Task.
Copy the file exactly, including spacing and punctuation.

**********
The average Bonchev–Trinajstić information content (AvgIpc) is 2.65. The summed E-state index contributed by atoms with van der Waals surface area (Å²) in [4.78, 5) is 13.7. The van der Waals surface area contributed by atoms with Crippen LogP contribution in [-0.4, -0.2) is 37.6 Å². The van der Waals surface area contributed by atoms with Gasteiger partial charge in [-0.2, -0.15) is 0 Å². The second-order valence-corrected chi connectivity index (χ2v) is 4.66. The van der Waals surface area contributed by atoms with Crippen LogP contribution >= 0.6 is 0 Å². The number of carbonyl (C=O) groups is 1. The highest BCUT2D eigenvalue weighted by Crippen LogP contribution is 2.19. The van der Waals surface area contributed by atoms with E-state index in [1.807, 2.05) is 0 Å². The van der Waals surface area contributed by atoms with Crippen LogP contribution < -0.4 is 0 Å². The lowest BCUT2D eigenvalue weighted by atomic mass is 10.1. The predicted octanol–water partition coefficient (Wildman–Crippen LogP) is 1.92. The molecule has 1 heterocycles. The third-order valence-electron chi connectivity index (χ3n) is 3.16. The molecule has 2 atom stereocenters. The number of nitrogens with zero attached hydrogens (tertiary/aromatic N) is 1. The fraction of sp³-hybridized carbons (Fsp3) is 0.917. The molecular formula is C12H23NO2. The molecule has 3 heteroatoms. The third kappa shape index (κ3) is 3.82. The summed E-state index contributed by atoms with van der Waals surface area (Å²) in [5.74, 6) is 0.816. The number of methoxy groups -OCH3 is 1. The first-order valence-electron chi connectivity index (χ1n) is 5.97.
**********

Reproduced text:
The average Bonchev–Trinajstić information content (AvgIpc) is 2.65. The summed E-state index contributed by atoms with van der Waals surface area (Å²) in [4.78, 5) is 13.7. The van der Waals surface area contributed by atoms with Crippen LogP contribution in [-0.4, -0.2) is 37.6 Å². The van der Waals surface area contributed by atoms with Gasteiger partial charge in [-0.2, -0.15) is 0 Å². The second-order valence-corrected chi connectivity index (χ2v) is 4.66. The van der Waals surface area contributed by atoms with Crippen LogP contribution >= 0.6 is 0 Å². The number of carbonyl (C=O) groups is 1. The highest BCUT2D eigenvalue weighted by Crippen LogP contribution is 2.19. The van der Waals surface area contributed by atoms with E-state index in [1.807, 2.05) is 0 Å². The van der Waals surface area contributed by atoms with Crippen LogP contribution < -0.4 is 0 Å². The lowest BCUT2D eigenvalue weighted by atomic mass is 10.1. The predicted octanol–water partition coefficient (Wildman–Crippen LogP) is 1.92. The molecule has 1 heterocycles. The third-order valence-electron chi connectivity index (χ3n) is 3.16. The molecule has 2 atom stereocenters. The number of nitrogens with zero attached hydrogens (tertiary/aromatic N) is 1. The fraction of sp³-hybridized carbons (Fsp3) is 0.917. The molecular formula is C12H23NO2. The molecule has 3 heteroatoms. The third kappa shape index (κ3) is 3.82. The summed E-state index contributed by atoms with van der Waals surface area (Å²) in [5.74, 6) is 0.816. The number of methoxy groups -OCH3 is 1. The first-order valence-electron chi connectivity index (χ1n) is 5.97.